It’s been about a year and a half since I heard New York Times columnist Roger Cohen speak at the J Street convention in Washington at the end of February 2011.
At the time his comments on Iran struck me as off-base then (I meant to write about them earlier, but life intervened) but in fact with the passage of time, they appear all the more ridiculous.
Cohen, who wrote a series of articles for The New York Times in February 2009 about a trip to Iran, gave a talk to J Street supporters which clearly left an impression that Iran wasn’t anywhere near being able to produce a nuclear weapon, and as such there really was nothing much to be concerned about. In other words, all the fear about Iran was much to do about nothing.
Cohen stressed that the constant predictions that Iran is on the precipice of producing a nuclear weapon (with many of the deadlines already having passed) has been highly inaccurate:
“We’ve had a lot of predictions that [Iran would be producing nuclear weapons] and the fact is it hasn’t happened.”
He even went so far as to suggest that since Iran has been incapable of getting the recipe right for producing a bomb over the last 40 years, there was no real reason to be alarmed. After all, if they have not been competent enough to have made one in the last 40 years, why should we think they will get it right soon?
As he said “The Iranians have been messing around with this nuclear program for forty years! What are they doing?”
He made some comparison to Pakistan and India, saying that they had managed to go nuclear in a lot less time.
Hearing Cohen speak you’d think there was no real urgency in imposing harsher sanctions, or taking any action at all against Iran.
His comments at J Street show just how out to lunch Cohen was and how out to lunch J Street was in letting him present those views, essentially unchallenged.
This wouldn’t be the first time Cohen was out of touch, as can be seen by the firestorm he unleashed when he wrote in 2009 just how well treated Iranian Jews are, whitewashing Iran’s antisemitism. For a fuller discussion of that see, Ron Radosh ‘s article in PJamas media
As Jonathon Tobin of commentary wrote about Cohen’s foray into Iran in 2009, “What Cohen did not write, though he admitted it in his Los Angeles talk, is that his interviews of Iranian Jews were conducted through a government-appointed translator and handler (Cohen does not speak Farsi) who he acknowledged would report to his masters in Tehran about both the journalist and those he met. Given the penalty for bucking the Islamist line about Israel for any Iranian, let alone a member of a despised minority, a less credulous journalist would not have taken the fruit of such interviews at face value. But Cohen not only reported the answers of his interlocutors as if they were a genuine reflection of Jewish opinion in Iran, he inflated them into a rationale for the Iran policy he wishes the United States to follow.”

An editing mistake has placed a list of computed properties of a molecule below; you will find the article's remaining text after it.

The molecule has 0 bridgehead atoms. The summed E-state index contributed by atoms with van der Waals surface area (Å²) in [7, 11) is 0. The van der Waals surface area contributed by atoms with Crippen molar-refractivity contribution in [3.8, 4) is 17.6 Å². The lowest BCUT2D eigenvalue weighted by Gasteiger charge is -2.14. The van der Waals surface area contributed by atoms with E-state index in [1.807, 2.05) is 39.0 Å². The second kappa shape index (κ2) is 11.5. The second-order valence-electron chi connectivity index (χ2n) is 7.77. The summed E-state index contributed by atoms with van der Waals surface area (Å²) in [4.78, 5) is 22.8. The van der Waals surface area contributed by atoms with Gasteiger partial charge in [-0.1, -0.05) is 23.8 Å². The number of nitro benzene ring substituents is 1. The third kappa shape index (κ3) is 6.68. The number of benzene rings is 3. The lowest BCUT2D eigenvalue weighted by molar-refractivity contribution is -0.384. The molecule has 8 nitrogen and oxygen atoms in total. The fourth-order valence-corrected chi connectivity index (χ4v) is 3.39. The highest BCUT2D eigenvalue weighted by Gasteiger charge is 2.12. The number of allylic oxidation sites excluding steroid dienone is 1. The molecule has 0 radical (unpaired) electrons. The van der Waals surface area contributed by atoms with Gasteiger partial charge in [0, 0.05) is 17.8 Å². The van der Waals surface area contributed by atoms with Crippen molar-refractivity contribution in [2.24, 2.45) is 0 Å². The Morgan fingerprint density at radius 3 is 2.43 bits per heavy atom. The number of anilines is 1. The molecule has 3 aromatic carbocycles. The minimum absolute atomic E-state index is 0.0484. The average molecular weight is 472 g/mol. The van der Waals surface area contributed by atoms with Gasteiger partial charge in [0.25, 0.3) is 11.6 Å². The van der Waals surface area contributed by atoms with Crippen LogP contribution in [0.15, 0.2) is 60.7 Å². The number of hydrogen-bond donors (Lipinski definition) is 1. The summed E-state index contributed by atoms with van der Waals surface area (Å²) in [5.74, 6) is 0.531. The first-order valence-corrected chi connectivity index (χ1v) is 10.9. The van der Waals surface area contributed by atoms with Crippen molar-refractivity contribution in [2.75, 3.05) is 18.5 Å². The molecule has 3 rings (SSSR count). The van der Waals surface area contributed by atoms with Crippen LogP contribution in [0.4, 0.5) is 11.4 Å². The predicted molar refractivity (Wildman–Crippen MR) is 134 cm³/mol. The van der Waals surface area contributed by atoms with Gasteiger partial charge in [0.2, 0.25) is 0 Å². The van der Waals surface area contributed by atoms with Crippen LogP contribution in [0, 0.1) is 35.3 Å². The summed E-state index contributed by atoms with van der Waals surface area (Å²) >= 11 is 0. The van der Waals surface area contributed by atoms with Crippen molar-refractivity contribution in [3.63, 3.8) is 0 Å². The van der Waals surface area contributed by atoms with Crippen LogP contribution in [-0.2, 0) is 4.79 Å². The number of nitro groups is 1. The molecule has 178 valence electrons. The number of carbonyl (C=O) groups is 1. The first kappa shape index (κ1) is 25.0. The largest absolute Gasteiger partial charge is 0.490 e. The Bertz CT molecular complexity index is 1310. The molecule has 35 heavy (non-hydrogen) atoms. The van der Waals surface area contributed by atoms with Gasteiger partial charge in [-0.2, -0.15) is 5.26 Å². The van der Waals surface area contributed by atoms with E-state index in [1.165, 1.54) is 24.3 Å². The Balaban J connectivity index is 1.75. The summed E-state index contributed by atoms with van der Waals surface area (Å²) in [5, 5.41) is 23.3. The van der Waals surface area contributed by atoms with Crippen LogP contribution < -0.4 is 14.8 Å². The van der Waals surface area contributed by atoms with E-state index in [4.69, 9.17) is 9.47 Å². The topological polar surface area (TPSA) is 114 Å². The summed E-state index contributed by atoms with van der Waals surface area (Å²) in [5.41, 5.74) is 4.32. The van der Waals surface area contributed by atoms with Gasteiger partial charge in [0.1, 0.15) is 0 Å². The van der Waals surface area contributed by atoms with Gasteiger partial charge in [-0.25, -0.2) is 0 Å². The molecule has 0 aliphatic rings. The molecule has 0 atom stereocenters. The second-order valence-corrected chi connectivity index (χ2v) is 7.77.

Cohen on the Egyptian Revolution-Also out to Lunch.
In fact, not only was Cohen out of touch with Iran, but a talk before the entire plenary at J Street focused on how wrong Israeli Prime Minister was in being concerned about the Egyptian revolution and contrary to Netanyahu’s “grim scenario” and the dangers facing it, which “is so negative”, he thought everything in Egypt was “hopeful.”
As he said, “Very rarely if ever have I witnessed anything as uplifting as Tahrir Square”, and spoke of the “new Middle East”.
To see his remarks click here(start at 1:06): http://conference.jstreet.org/US_Israel_Relationship.
It’s pretty clear now, a year and a half later, with a Moslem Brotherhood government in Egypt, an Israeli Ambassador not yet able to go back to Cairo, and president Morsi’s unwillingness to even utter the word Israel, that Roger Cohen’s analysis about the new and great Middle East was a complete fantasy.
Roger Cohen is proof that a journalist can actually be on the scene-in both Iran and Egypt-and get it wrong.